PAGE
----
Secretary of State Hillary Rodham Clinton questioned her Russian counterpart twice in recent months about reports of the Moscow government’s involvement in the bombing attempt on the U.S. Embassy in Georgia in September.
Mrs. Clinton raised the Sept. 22 incident in February on the sidelines of an international security conference in Munich during talks with Russian Foreign Minister Sergey Lavrov, according to four U.S. officials.
At the meeting Feb. 5, Mrs. Clinton and Mr. Lavrov signed the New START arms pact, which President Obama has said is the centerpiece of his administration’s new “reset” policy of seeking closer ties with Russia.
However, the officials said that despite the issue having been raised in Munich, Russian GRU Maj. Yevgeny Borisov, who the Georgian Interior Ministry and a CIA-authored report have said is behind a spate of bombings in Georgia, continues to operate from a base in the breakaway Georgian province of Abkhazia.
The National Intelligence Council, the analytical arm of the Office of the Director of National Intelligence, provided Congress on Thursday with a new analysis of the blast. One administration official told The Washington Times there was “no consensus” on responsibility for the Tbilisi blast.
The new analysis followed disclosure by The Times on July 22 of a Russian government link to the attempted bombing that was based on a Georgian government probe and a CIA study.
Mrs. Clinton brought up the bombing a second time on July 13, the same day she and Mr. Lavrov signed a new U.S. agreement on child adoptions.
State Department spokesman Mark Toner declined to comment on the discussions. “We can’t get into the substance of our diplomatic exchanges with any other country,” he said. “We do discuss with all parties in the region issues affecting regional security and stability. I am not going to get into specifics.”
In an interview Thursday, Shota Utiashvili, director of information and analysis for the Georgian Interior Ministry, revealed that Maj. Borisov remains in Abkhazia.
Some U.S. intelligence officials complained that the U.S. reaction to the possible state-sponsored terrorism has been too weak. “The fact that this GRU major is still at large in Abkhazia should tell you all you need to know about how effective our response has been,” one U.S. intelligence official said.
Normally, intelligence officers who are exposed by another government are recalled home and their careers are cut short.
Russian officials have denied the charges and accused Georgia of trying to foment a propaganda campaign by pinning the embassy blast on their military intelligence service.
“It looks like the aim of the publication in The Washington Times is to trigger a second propaganda wave around issues that have already been discussed with American and Georgian representatives at the beginning of this year,” Russian Deputy Foreign Minister Grigory Karasin told Russia’s Interfax news agency.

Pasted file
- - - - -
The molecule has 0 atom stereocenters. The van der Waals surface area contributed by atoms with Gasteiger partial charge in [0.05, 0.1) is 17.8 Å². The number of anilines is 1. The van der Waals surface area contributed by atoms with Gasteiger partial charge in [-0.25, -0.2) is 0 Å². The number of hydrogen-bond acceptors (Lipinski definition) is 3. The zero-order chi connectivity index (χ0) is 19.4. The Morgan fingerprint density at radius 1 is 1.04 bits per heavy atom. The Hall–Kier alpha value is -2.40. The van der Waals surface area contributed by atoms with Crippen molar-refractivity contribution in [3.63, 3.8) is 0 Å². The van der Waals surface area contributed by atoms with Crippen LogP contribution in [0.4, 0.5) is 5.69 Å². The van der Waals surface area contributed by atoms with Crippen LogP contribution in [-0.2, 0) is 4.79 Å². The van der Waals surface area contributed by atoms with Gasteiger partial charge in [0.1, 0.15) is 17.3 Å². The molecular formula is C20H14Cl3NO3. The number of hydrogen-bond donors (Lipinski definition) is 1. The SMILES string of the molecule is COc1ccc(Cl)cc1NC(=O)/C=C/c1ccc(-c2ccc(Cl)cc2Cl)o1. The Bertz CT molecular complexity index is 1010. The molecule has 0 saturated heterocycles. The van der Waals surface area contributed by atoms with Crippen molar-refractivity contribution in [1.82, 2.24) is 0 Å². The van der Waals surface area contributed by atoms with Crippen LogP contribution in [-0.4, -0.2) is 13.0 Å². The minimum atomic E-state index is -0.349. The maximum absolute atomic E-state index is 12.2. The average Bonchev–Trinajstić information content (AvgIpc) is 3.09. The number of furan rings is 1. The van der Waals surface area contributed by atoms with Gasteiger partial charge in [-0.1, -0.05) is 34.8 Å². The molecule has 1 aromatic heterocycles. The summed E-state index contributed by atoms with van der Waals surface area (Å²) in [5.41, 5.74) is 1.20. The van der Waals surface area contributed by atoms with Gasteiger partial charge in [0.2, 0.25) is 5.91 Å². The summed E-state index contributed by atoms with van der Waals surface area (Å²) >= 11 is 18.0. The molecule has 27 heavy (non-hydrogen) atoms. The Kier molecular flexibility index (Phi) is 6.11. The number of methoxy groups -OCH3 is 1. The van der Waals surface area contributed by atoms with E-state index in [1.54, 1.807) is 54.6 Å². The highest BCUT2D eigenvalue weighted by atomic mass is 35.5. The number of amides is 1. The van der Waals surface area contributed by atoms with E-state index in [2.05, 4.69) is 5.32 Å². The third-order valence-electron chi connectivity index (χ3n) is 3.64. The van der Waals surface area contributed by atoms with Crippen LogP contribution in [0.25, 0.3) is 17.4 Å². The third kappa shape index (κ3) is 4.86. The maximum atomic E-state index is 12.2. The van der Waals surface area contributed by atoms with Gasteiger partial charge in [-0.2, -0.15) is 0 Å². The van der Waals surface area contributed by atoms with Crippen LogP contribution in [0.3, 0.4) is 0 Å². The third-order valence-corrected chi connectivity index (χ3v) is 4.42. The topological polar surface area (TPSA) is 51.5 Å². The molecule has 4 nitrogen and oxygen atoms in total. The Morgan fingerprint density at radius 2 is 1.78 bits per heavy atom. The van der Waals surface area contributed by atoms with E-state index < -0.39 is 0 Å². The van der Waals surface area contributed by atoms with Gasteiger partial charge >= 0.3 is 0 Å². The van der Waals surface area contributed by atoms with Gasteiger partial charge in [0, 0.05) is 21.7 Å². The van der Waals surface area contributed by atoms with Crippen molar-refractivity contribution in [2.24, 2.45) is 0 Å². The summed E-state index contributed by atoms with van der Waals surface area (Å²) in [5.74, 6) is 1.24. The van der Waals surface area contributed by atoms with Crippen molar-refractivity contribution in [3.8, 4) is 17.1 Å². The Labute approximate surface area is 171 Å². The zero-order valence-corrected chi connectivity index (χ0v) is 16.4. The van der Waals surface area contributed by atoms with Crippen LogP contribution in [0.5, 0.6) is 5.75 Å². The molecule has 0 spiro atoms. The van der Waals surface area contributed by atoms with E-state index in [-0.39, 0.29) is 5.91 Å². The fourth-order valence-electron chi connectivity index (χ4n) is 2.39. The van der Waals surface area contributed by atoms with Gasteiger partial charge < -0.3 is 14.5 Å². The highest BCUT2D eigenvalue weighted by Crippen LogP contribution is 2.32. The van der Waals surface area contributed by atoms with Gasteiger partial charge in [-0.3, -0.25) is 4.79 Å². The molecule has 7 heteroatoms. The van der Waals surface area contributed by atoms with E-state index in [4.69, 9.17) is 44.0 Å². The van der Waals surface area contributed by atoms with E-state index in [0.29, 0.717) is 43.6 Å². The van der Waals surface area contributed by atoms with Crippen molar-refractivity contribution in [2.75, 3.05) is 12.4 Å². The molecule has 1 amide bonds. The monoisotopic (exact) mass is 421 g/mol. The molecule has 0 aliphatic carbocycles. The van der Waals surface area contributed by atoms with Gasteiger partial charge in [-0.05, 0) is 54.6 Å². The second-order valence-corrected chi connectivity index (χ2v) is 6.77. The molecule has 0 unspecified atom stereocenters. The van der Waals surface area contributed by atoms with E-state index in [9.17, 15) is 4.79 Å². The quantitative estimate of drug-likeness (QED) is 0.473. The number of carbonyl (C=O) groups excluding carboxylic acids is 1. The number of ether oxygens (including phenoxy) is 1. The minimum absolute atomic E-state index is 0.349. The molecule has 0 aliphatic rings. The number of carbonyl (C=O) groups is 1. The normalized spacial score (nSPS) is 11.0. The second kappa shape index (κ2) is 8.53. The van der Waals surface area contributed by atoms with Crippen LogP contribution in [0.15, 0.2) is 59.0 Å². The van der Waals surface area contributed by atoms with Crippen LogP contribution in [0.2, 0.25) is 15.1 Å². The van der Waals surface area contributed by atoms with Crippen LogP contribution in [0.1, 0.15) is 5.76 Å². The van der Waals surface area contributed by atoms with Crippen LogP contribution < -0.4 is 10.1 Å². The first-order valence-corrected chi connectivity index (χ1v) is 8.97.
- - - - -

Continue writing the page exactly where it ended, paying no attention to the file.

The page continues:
David Smith, chief negotiator during defense and space talks with the Soviet Union during the George H.W. Bush administration said Russia’s motivation for such activities is “fairly clear.”
“Part of the reason they do these things is precisely because it is not clear to Westerners why they would do them,” he said. “They are out to destabilize Georgia. They are out to make it look like it is a chaotic and lawless place.”
Mr. Smith is director of the Georgian Security Analysis Center in Tbilisi, a think tank that does some consulting work for the Georgian government.
On Dec. 4, Georgia’s government detained Gogita Arkania, a man they charge was the ringleader of the bombing attempt on the U.S. Embassy. In July, the Georgian Interior Ministry posted a video confession by Mr. Arkania claiming that he had placed one bomb at the wall of a parking lot adjacent to the U.S. Embassy compound. He said he threw a second bomb over that wall that did not detonate. He also said he was recruited by Mr. Borisov to conduct the bombing.
“We suspect the fuse was programmed that it would explode if it was picked up,” Mr. Utiashvili said. “But we aren’t sure because it was destroyed by the water cannon.”
Human rights groups have long frowned upon televised or publicized confessions in anti-terrorism cases.
“As a general rule, we are uncomfortable with televised confessions,” said Tom Malinowski, the Washington director of Human Rights Watch. “They are so often obtained in an inherently coercive context. They can make it much harder for defendants to have a fair trial.”
Mr. Malinowksi said he had no particular knowledge that Mr. Arkania’s confession was coerced.
Mr. Utiashvili, however, said it was common for the Interior Ministry to post on the Internet such video confessions. “They have access to lawyers, the Red Cross and the public defender’s office,” he said. “Each of them had a number of highly paid lawyers.”
Mr. Arkania has yet to stand trial.
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